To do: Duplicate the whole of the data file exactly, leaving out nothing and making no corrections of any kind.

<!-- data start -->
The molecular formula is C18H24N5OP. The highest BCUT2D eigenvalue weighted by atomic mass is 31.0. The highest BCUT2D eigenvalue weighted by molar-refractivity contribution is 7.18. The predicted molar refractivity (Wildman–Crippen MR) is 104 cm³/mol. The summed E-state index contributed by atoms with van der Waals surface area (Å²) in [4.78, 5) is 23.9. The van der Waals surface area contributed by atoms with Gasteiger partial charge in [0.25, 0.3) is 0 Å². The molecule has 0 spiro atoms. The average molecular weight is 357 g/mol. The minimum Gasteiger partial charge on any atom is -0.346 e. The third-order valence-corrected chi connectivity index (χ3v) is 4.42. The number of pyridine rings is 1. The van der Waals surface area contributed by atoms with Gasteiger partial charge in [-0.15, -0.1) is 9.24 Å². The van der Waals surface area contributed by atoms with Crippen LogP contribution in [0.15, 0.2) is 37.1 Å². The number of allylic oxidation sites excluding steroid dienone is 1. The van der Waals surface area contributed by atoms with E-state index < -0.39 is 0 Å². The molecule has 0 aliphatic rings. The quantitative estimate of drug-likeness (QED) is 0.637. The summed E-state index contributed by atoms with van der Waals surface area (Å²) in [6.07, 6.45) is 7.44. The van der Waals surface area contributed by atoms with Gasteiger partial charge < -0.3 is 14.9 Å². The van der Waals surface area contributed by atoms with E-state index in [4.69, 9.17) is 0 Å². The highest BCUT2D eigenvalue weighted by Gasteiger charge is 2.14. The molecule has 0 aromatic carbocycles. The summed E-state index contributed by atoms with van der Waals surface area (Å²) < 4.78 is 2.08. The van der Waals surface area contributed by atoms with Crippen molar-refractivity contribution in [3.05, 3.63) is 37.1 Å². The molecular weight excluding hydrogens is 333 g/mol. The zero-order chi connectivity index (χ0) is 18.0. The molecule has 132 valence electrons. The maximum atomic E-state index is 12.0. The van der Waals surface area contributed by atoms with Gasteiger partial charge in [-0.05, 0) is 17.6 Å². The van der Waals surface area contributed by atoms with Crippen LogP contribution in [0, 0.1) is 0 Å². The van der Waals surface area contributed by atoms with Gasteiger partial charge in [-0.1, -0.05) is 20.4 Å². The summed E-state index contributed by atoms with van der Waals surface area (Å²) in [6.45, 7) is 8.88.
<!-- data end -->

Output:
The molecular formula is C18H24N5OP. The highest BCUT2D eigenvalue weighted by atomic mass is 31.0. The highest BCUT2D eigenvalue weighted by molar-refractivity contribution is 7.18. The predicted molar refractivity (Wildman–Crippen MR) is 104 cm³/mol. The summed E-state index contributed by atoms with van der Waals surface area (Å²) in [4.78, 5) is 23.9. The van der Waals surface area contributed by atoms with Gasteiger partial charge in [0.25, 0.3) is 0 Å². The molecule has 0 spiro atoms. The average molecular weight is 357 g/mol. The minimum Gasteiger partial charge on any atom is -0.346 e. The third-order valence-corrected chi connectivity index (χ3v) is 4.42. The number of pyridine rings is 1. The van der Waals surface area contributed by atoms with Gasteiger partial charge in [-0.15, -0.1) is 9.24 Å². The van der Waals surface area contributed by atoms with Crippen LogP contribution in [0.15, 0.2) is 37.1 Å². The number of allylic oxidation sites excluding steroid dienone is 1. The van der Waals surface area contributed by atoms with E-state index < -0.39 is 0 Å². The molecule has 0 aliphatic rings. The quantitative estimate of drug-likeness (QED) is 0.637. The summed E-state index contributed by atoms with van der Waals surface area (Å²) in [6.07, 6.45) is 7.44. The van der Waals surface area contributed by atoms with Gasteiger partial charge < -0.3 is 14.9 Å². The van der Waals surface area contributed by atoms with E-state index in [4.69, 9.17) is 0 Å². The highest BCUT2D eigenvalue weighted by Gasteiger charge is 2.14. The molecule has 0 aromatic carbocycles. The summed E-state index contributed by atoms with van der Waals surface area (Å²) < 4.78 is 2.08. The van der Waals surface area contributed by atoms with Crippen molar-refractivity contribution in [3.05, 3.63) is 37.1 Å². The molecular weight excluding hydrogens is 333 g/mol. The zero-order chi connectivity index (χ0) is 18.0. The molecule has 132 valence electrons. The maximum atomic E-state index is 12.0. The van der Waals surface area contributed by atoms with Gasteiger partial charge in [-0.05, 0) is 17.6 Å². The van der Waals surface area contributed by atoms with Crippen LogP contribution in [0, 0.1) is 0 Å². The van der Waals surface area contributed by atoms with Gasteiger partial charge in [-0.1, -0.05) is 20.4 Å². The summed E-state index contributed by atoms with van der Waals surface area (Å²) in [6.45, 7) is 8.88.